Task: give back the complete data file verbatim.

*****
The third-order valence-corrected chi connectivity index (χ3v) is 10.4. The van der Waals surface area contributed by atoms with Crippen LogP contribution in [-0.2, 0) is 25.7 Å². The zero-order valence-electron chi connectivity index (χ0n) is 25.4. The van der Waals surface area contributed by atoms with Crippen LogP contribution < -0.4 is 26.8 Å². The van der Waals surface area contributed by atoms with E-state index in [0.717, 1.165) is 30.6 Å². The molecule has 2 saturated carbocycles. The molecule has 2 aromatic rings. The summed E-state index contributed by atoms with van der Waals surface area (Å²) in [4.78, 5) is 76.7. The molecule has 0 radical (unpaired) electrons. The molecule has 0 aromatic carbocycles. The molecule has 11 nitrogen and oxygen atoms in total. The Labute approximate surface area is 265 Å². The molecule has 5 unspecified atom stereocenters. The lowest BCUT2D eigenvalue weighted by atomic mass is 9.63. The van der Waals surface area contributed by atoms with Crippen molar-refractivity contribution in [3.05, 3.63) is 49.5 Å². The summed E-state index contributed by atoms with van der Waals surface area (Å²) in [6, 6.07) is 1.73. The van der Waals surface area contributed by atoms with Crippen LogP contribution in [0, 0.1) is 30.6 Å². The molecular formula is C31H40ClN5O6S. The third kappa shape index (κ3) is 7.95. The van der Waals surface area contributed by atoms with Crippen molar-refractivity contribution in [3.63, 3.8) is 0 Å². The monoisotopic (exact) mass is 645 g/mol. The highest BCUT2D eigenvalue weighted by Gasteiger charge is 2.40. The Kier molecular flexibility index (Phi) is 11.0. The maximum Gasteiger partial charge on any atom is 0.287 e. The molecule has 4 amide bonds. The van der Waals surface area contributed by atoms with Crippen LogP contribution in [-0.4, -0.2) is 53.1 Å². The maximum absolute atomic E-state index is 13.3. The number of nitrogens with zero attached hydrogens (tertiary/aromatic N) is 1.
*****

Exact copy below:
The third-order valence-corrected chi connectivity index (χ3v) is 10.4. The van der Waals surface area contributed by atoms with Crippen LogP contribution in [-0.2, 0) is 25.7 Å². The zero-order valence-electron chi connectivity index (χ0n) is 25.4. The van der Waals surface area contributed by atoms with Crippen LogP contribution < -0.4 is 26.8 Å². The van der Waals surface area contributed by atoms with E-state index in [0.717, 1.165) is 30.6 Å². The molecule has 2 saturated carbocycles. The molecule has 2 aromatic rings. The summed E-state index contributed by atoms with van der Waals surface area (Å²) in [4.78, 5) is 76.7. The molecule has 0 radical (unpaired) electrons. The molecule has 0 aromatic carbocycles. The molecule has 11 nitrogen and oxygen atoms in total. The Labute approximate surface area is 265 Å². The molecule has 5 unspecified atom stereocenters. The lowest BCUT2D eigenvalue weighted by atomic mass is 9.63. The van der Waals surface area contributed by atoms with Crippen molar-refractivity contribution in [3.05, 3.63) is 49.5 Å². The summed E-state index contributed by atoms with van der Waals surface area (Å²) in [6, 6.07) is 1.73. The van der Waals surface area contributed by atoms with Crippen LogP contribution in [0, 0.1) is 30.6 Å². The molecular formula is C31H40ClN5O6S. The third kappa shape index (κ3) is 7.95. The van der Waals surface area contributed by atoms with Crippen molar-refractivity contribution in [3.63, 3.8) is 0 Å². The monoisotopic (exact) mass is 645 g/mol. The highest BCUT2D eigenvalue weighted by Gasteiger charge is 2.40. The Kier molecular flexibility index (Phi) is 11.0. The maximum Gasteiger partial charge on any atom is 0.287 e. The molecule has 4 amide bonds. The van der Waals surface area contributed by atoms with Crippen LogP contribution in [-0.4, -0.2) is 53.1 Å². The maximum absolute atomic E-state index is 13.3. The number of nitrogens with zero attached hydrogens (tertiary/aromatic N) is 1.